- The Washington Times - Friday, January 18, 2002

Mercedes-Benz G500 is a class-action sports utility vehicle.

The trail would have given a mountain lion pause. Rutted, craggy, narrow and winding it ended with a roller-coaster climb up a loose, dirt hill. Through it all, this boxy Benz proved to be a masterful off-roader, and the trail proved a point. The G500 is a vehicle that's at its best when conditions are at their worst. The irony? Almost none of its U.S. buyers will ever know this.

In Europe, the G500 is known by the mouthful moniker "Gelaendewagen." Manufactured in Graz, Austria, Mercedes' G-Class has been sold overseas since the late 1970s. Over the years, G-Wagen derivatives have been built for many purposes, from military maneuvers to mining operations. Given the strong sales in the American SUV market, Mercedes opted to bring its regal roughneck across the pond to compete in the high-end segment with Lexus, Range Rover and Hummer.

Although G500 sightings are quite rare here, strictly speaking this is not the first time that the G-Class has appeared on these shores. For several years, a small, Southwestern concern was importing, federalizing and selling G-Wagens here at a price roughly double the current $72,500 sticker.

Part of the G500's uniqueness stems from its downright upright design. Standing 6-feet-4 with a huge glass greenhouse, it's tempting to call the ultraboxy looks "retro," when in fact they just haven't changed much in the 20-odd years since the model was introduced.

Despite the troop-transport lines, the G-Class dresses up quite well. In a suitably conservative shade of black with dark glass, as well as with elegant, alloy rims and prominent Mercedes emblems fore and aft the G500 has a stately air.

Inside, drivers may be shocked to find nowhere to park their coffee cup up front, but every other luxury appointment is there to be found. Standard gear includes plenty of leather and burled walnut trim and power everything. Heated seats front and rear keep the occupants toasty, and standard Global Positioning System (GPS) navigation helps drivers stay on course. A nine-speaker sound system with six-CD changer holds enough tunes for an army of listeners, and an optional cell phone can be controlled by voice commands.

The huge glass area makes for fine visibility in all directions, except directly in back, where the rear-seat headrests and the crescent profile of the spare-tire carrier conspire to limit the view.

With its raised roof line, the G500 has headroom to burn and just enough rear legroom to hold 6-footers front and back. Storage capacity is top-notch, with 45 cubic feet of space expandable to 79.5, with the rear seat folded forward. The cargo area is accessed by means of a hefty, side-swinging door that, like every door on the G500, must be slammed in order to shut properly.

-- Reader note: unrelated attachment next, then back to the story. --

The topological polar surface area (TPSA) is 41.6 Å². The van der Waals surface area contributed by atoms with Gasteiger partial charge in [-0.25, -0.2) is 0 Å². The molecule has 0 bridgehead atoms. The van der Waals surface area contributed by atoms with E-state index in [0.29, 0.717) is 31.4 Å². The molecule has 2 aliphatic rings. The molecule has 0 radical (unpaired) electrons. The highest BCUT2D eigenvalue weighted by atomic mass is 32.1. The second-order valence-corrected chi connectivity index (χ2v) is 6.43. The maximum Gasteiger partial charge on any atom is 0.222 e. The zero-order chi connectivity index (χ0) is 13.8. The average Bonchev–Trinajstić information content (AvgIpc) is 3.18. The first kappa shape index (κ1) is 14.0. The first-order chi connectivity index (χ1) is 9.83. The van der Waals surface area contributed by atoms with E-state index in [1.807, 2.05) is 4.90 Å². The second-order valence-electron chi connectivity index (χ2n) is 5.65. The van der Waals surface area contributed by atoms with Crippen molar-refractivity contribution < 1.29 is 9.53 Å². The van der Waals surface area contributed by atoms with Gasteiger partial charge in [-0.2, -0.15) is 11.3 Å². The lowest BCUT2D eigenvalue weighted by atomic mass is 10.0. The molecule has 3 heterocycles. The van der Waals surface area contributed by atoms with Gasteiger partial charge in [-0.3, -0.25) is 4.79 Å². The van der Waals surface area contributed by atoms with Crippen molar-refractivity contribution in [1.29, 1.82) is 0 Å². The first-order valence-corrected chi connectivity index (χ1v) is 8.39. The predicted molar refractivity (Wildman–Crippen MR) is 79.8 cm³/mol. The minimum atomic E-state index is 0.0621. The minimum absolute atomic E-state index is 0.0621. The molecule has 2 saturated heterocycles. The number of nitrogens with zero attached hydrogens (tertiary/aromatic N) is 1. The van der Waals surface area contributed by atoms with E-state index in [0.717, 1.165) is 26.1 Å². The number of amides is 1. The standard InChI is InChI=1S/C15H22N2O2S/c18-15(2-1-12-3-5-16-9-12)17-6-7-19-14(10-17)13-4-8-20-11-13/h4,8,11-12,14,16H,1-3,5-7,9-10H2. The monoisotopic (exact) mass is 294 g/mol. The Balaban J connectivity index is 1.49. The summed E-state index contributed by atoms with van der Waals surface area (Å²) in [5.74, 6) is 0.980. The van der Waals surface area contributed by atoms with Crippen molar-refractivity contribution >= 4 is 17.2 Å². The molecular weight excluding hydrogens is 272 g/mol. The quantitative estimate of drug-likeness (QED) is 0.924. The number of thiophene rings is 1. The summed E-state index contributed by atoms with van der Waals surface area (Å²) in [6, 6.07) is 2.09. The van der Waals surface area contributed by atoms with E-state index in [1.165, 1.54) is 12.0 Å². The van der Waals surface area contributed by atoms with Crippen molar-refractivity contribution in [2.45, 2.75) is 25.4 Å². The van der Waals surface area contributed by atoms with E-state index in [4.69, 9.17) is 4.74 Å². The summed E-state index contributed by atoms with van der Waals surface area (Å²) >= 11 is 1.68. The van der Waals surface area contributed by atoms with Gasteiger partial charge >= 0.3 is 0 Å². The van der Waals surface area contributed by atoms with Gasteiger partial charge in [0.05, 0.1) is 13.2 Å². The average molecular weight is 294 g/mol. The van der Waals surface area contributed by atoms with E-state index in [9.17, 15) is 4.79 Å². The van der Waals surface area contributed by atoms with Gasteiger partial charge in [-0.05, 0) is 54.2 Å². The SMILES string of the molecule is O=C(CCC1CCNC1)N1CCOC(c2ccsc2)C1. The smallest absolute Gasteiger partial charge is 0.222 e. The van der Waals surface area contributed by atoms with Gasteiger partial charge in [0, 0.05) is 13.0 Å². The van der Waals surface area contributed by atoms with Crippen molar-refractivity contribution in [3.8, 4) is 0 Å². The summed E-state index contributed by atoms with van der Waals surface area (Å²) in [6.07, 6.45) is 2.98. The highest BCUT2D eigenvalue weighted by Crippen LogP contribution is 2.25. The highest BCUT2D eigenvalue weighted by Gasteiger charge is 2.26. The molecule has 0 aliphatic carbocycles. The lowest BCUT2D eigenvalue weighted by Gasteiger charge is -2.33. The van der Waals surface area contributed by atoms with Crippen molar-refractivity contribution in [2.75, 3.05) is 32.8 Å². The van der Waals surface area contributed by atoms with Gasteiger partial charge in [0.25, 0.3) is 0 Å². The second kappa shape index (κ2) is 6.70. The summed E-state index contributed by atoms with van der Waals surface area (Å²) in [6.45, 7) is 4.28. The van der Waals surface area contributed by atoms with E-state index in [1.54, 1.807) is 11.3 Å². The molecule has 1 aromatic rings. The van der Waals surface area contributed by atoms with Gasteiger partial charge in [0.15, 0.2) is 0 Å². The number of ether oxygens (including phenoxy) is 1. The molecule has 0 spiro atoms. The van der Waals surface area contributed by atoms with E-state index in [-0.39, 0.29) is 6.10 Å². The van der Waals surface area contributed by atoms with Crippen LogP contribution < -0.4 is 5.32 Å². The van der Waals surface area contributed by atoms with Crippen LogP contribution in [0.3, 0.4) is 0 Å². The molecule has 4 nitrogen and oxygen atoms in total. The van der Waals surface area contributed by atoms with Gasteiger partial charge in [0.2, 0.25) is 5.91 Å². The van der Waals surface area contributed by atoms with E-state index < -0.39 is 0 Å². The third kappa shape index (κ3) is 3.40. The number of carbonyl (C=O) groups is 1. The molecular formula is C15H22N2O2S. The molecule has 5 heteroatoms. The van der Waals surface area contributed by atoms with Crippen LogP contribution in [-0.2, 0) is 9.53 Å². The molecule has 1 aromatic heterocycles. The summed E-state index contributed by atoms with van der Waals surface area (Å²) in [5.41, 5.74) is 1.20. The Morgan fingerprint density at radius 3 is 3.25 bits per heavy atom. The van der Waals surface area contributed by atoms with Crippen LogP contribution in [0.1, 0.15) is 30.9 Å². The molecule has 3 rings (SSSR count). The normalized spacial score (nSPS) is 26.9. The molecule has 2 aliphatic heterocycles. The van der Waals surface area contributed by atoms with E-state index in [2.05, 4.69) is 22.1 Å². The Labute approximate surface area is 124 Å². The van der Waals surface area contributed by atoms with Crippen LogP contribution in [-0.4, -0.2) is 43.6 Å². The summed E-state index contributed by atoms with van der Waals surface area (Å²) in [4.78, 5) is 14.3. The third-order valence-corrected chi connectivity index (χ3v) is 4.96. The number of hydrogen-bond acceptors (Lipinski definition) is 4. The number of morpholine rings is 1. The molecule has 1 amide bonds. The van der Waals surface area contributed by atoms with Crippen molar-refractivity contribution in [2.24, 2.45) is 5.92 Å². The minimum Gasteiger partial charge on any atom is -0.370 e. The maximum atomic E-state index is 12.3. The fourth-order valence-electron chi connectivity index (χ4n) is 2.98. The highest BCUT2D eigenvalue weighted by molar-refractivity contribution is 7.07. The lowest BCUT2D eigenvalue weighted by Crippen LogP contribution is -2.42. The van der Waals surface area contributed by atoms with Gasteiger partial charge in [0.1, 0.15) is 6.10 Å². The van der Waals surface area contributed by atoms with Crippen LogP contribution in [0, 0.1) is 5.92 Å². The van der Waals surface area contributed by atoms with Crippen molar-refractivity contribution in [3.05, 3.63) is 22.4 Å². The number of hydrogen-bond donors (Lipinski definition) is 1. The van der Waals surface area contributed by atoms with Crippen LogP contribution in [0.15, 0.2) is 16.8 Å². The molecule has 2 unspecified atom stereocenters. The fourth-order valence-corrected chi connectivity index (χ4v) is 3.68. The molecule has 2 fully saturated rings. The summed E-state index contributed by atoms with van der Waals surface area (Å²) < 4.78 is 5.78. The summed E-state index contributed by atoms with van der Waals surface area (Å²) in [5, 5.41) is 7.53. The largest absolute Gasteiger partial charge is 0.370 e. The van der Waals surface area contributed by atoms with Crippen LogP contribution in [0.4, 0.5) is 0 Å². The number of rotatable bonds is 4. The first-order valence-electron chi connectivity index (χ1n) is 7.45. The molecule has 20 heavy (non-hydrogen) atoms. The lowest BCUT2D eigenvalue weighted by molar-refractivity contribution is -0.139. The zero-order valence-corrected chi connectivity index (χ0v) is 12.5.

The G-Wagen's angular profile is deceptive. It looks tall and tippy, when in fact it is exceedingly stable. The reason lies within. Like many people, the G-Class carries most of its weight below the belt. Mercedes claims that the G500 can traverse lateral slopes up to a very steep 24 degrees because much of the 5,423-pound curb weight is found in the amazingly stout chassis.

Underpinning the G-Class are rigid axles front and rear, with coil springs and gas shocks at all four corners. Ground clearance measures 8.3 inches, and protective plates shield vital drivetrain components from injury.

Power is provided by Mercedes' 5-liter V-8. Rated at 292 horsepower and a burly 336 pounds-feet of torque, it offers bottomless pull in the boonies and enough push on pavement to usher the 2.5-ton G-Wagen from 0-60 mph in under 11 seconds. What price performance? According to the Environmental Protection Agency, 12 mpg city, 14 highway.

The G500 is a full-time, four-wheel-driver, with the on-the-fly capacity to shift to low range at speeds under 15 mph.

It is capable of climbing grades up to 36 degrees, with three differential locks that can be engaged independently in extreme off-road situations. In addition, the G-Class is also outfitted with Mercedes' electronic traction control and ESP stability control, for added driving assurance.

Off-road, the G-Class breeds extreme confidence. It is hard to imagine what sort of conditions would be required to get stuck in this vehicle. On-road, the G500 has truck-stiff steering but fine-for-the-breed ride quality.

Few vehicles offer the combination of country-club cachet and bulldozer toughness that the G500 does. In the elite class of ultraluxury utes, the G-Class truly stands tall.

MOTOR MATTERS

LOAD COMMENTS ()

 

Click to Read More

Click to Hide